Accidents involving a commercial truck are often different than other motor vehicle accidents, largely due to the increased potential for damage, injury, and possible fatalities. Due to the size and weight of commercial trucks compared to passenger vehicles, these trucks can be extremely dangerous. Although trucking accidents often have similar causes in comparison to car accidents, like distracted and fatigued driving, they may also be caused by factors largely unique to commercial trucking, such as improper loading.
The trucking or cargo company that owns the commercial truck may be liable in many accidents. If the truck driver was acting within the scope of employment at the time of the accident, the company that employs the driver may be liable. The company may also be liable if the accident was caused by driver fatigue from the company’s extreme expectations and pressure, improper maintenance, overloaded trucks, improper loading, failure to properly train the driver, or negligent hiring of the truck driver.
Truck drivers are generally the most common party liable for an accident if they were negligent in operating the truck. Drivers may negligently cause an accident by speeding, driving distracted, driving under the influence, reckless driving, or fatigued driving.
In some cases, various government agencies like the department of transportation or county agencies may be held liable for trucking accidents if they were responsible for poorly designed roads or not properly maintaining roadways where the accident took place.
In commercial trucking accident cases, fault is generally determined in a similar manner to most personal injury accidents, with four basic elements:
The first element in determining fault is determining whether the truck driver owed a duty of care to the victim. Generally, a truck driver owes a duty of care to all other drivers on the road to operate the commercial truck in a safe and lawful manner while not causing harm to anyone or their property.
If the driver owed a duty of care to the victim, it must next be shown the driver breached this duty. Examples of negligent behavior by the truck driver include driving under the influence, driving distracted, speeding, or running a red light or stop sign.
After proving the other party breached a duty to the victim, there must be evidence that the victim suffered damages because of this breach. Damages may include physical injuries suffered in the accident, vehicle damage, or other damages. In wrongful death cases, the death of the victim generally satisfies the damages requirement.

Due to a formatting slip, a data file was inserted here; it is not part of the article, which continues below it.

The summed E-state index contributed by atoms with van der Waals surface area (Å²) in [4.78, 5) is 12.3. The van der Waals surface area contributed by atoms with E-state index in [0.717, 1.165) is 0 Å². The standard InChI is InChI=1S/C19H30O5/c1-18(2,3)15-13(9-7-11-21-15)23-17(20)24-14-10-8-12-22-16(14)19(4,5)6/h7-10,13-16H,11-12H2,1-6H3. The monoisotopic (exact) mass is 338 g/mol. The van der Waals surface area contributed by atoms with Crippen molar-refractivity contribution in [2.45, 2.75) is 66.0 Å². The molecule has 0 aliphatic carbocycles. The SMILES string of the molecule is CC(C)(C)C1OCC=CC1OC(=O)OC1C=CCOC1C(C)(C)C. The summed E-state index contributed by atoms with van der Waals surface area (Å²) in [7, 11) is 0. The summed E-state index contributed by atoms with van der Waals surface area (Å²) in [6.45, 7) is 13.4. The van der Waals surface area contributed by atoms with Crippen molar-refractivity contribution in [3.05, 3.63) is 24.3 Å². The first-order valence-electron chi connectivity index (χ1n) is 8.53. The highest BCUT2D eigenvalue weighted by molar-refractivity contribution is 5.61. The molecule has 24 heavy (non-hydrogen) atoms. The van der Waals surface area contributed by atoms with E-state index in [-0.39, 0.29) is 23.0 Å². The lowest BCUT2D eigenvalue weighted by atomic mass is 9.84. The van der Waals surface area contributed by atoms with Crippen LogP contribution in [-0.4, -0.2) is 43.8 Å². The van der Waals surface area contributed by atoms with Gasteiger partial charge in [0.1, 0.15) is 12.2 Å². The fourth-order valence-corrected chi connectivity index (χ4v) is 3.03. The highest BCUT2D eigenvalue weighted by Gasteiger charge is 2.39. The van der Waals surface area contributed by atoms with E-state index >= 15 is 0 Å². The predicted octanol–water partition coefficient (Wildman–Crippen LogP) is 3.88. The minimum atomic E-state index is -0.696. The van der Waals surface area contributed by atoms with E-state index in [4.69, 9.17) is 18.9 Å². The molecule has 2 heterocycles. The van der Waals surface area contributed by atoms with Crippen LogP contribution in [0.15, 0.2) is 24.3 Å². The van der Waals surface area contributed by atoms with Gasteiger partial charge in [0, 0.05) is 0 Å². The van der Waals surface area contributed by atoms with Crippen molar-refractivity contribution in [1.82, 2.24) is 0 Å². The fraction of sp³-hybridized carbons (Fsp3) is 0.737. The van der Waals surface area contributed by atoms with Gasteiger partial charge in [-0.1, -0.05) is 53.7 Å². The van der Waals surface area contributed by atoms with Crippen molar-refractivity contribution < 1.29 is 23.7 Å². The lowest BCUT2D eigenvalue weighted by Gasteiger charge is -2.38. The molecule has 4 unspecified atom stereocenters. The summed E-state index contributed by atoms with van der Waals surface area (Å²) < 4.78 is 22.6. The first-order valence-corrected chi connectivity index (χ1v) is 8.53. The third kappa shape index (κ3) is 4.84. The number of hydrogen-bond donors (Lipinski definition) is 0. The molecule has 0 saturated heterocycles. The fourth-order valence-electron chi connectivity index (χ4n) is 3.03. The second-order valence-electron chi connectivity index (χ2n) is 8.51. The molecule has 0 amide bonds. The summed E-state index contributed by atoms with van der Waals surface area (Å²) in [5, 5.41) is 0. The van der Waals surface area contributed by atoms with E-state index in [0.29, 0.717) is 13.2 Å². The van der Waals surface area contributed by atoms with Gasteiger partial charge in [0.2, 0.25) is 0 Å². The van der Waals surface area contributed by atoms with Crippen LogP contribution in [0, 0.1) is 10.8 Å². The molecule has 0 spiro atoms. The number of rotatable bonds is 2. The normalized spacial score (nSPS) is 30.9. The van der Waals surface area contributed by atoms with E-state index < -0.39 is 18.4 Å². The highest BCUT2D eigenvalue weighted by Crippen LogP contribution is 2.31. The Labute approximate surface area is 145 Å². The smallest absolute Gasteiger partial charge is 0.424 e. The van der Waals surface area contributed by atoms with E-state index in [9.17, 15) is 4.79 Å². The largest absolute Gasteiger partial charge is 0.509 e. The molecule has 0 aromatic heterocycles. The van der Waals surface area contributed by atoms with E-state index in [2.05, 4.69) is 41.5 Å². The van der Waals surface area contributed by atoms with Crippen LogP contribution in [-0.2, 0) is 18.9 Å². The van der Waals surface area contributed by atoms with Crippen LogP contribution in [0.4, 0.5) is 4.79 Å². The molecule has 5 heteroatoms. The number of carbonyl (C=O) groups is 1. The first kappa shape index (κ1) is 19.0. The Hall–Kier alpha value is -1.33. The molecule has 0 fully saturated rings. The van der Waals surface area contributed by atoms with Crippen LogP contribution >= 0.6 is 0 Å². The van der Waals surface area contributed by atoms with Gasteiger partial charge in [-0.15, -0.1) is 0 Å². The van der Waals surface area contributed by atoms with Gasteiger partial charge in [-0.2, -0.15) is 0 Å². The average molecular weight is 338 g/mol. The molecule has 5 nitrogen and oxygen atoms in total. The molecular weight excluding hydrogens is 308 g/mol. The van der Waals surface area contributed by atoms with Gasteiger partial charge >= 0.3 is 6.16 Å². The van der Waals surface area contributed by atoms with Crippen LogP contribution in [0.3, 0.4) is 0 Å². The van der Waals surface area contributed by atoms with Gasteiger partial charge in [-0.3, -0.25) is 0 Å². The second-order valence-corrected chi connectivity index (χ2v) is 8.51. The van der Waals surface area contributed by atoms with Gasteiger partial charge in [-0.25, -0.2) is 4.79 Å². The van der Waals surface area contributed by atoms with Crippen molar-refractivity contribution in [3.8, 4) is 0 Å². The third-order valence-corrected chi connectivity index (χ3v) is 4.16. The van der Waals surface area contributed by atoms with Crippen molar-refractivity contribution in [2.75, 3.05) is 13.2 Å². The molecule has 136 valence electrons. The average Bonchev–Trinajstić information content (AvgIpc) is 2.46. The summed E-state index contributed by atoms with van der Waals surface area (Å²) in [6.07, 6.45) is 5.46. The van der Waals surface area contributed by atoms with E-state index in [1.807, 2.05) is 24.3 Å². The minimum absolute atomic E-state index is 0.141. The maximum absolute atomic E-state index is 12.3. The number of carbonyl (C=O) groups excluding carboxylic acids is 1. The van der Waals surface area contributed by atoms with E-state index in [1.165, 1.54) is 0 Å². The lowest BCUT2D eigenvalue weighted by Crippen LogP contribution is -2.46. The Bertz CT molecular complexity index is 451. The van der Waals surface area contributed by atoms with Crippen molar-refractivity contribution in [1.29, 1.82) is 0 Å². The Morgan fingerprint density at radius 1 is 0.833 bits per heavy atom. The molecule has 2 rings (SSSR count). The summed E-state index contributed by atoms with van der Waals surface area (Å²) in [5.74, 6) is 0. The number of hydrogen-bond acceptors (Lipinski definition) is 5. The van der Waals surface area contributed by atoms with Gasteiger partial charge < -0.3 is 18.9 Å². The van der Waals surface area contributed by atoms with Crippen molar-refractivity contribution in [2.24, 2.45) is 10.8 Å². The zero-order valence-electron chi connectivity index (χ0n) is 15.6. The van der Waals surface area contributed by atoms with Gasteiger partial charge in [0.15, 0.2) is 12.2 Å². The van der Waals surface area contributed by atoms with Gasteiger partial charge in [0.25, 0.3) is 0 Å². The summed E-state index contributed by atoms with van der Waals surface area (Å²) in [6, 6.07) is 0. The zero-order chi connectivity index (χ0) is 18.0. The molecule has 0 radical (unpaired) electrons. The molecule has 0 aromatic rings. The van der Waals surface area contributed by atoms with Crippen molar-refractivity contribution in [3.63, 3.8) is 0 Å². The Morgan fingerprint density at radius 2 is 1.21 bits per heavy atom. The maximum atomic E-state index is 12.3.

Finally, the victim must prove the other party’s breach was the actual cause of the victim’s damages. For instance, a victim can prove causation by showing injuries were suffered due to the truck driver running a red light. If there is evidence of a breach of duty, and the victim suffered damages, but there is no evidence those damages were caused by the other party’s breach, the victim will not receive any compensation.
The truck driver, as the employee, will often be held responsible for a commercial trucking accident if the driver’s negligence caused the accident. However, the driver’s employer may be solely liable if the accident was caused by the employer’s negligence through improper loading or inadequate maintenance on the truck.
Even if the driver is held responsible, the driver’s employer may still be ultimately held responsible. If the employer knew the driver had a history of reckless driving, the employer may be liable for negligent hiring. If the employer pressured the driver to adhere to strict timetables, the employer could be liable for the driver speeding or driving while fatigued.
If you or a loved one has been injured in a trucking accident in Florida, you should contact an experienced Florida commercial truck accident lawyer as soon as possible. A personal injury attorney can help pursue compensation for your injuries while you focus on recovering.
After gathering evidence and investigating the accident, your personal injury lawyer may begin negotiating with the other party or the insurer to reach a settlement that is mutually agreeable to both sides and adequately compensates you for your injuries. If your attorney is not able to get the other side to agree to a settlement that fully compensates you, your case may then go to trial. Mike Redondo and the team at Redondo Law have years of experience helping accident victims recover from accidents and successfully pursue the compensation they deserve. Contact the firm today to discuss how he can help.